PGPR (Biofertilizers & Biofungicides) are Plant Growth-Promoting Rhizobacteria defined as root- colonizing bacteria that exert beneficial traits on plant growth and development. Root colonization comprises the ability of PGPR to establish on or in the root or rhizosphere to multiply, survive and colonize along the growing root in the presence of the indigenous microflora. PGPR are considered as efficient microbial competitors in the soil-root zone. Genera of PGPR generally include Acinetobacter, Agrobacter, Arthrobacter, Azospirillum, Bacillus, Bradyrhizobium, Frankia, Pseudomonas, Rhizobium, Serratia, Thiobacillus, and others. In addition to plant growth-promotion, PGPR are also used for controlling several plant pathogens, enhancement of nutrient up-take and in rhizomediation. PGPR colonize plant roots and exert beneficial effects on plant growth and development by a wide variety of mechanisms. To be an effective PGPR, bacteria must be able to colonize roots because bacteria need to establish itself in the rhizosphere at population densities sufficient to produce the beneficial effects. The exact mechanism by which PGPR stimulate plant growth is not clearly established, although several hypotheses such as production of phyto-hormones, suppression of deleterious organisms, activation of phosphate solubilization and promotion of the mineral nutrient uptake are usually believed to be involved.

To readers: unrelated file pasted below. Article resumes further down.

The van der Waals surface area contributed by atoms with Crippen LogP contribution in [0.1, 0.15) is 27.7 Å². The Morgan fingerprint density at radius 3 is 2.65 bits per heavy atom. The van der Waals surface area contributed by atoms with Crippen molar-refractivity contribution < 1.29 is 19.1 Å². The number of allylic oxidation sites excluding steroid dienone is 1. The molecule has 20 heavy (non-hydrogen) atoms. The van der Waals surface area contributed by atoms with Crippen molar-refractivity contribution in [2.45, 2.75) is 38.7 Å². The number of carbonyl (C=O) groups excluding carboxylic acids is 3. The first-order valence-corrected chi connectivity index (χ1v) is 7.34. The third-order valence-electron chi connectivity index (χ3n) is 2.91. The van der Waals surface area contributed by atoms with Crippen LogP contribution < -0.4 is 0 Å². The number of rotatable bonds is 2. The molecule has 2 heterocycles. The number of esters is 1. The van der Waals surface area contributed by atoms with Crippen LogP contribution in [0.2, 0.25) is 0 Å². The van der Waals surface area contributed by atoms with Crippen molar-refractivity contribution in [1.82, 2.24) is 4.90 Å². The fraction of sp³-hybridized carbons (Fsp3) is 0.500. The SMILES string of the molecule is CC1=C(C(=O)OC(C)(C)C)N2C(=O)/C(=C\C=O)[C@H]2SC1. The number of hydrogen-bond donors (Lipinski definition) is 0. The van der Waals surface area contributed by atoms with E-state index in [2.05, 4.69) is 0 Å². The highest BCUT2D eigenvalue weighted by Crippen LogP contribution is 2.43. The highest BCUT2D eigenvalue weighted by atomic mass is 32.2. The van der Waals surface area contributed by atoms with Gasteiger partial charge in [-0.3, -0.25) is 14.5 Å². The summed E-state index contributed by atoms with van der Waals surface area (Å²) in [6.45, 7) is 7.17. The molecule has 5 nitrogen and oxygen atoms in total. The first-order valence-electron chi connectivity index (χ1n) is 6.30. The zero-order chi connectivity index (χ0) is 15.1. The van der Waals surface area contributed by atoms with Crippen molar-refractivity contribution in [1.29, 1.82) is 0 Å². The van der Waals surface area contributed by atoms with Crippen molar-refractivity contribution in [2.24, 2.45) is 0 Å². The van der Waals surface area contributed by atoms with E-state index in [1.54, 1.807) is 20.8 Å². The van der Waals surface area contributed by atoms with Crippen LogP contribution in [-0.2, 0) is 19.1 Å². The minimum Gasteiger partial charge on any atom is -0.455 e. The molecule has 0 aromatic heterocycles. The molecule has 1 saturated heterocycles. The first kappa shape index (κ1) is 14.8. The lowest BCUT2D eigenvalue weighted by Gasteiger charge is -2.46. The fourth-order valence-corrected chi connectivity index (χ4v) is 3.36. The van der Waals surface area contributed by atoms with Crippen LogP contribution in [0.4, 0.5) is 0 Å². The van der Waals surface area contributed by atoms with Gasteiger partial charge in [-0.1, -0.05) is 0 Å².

In the context of increasing international concern for food and environmental quality, the use of PGPR for reducing chemical inputs in agriculture is a potentially important issue. PGPR have gained world- wide importance and acceptance for sustainable agricultural benefits. PGPR’s are the potential tools for future of sustainable agriculture. Currently, there is an active and growing group of researchers working on fundamental and applied aspects of PGPR. The application and commercialization of PGPR for sustainable agriculture is a growing and demanding market world-wide.
About Asian PGPR Society
The Asian PGPR Society of Sustainable Agriculture is a scientific society that was formed as a non-profit organization in the United States of America to enable scientists, researchers, academicians, government groups, students, farmers, and industry personnel etc. from various agricultural disciplines to meet and discuss their common interests in teaching, research and commercialization of PGPR in Asian countries. Asian PGPR Society has more than 1100 members and the Society is entirely run by volunteers. Asian PGPR meetings are a great opportunity to keep up with recent developments in many specialized areas. It provides a golden opportunity to harvest the latest ideas, areas of research & development, and global crop intelligence – all of which are vital for anyone involved in the rapidly changing global crop production industry.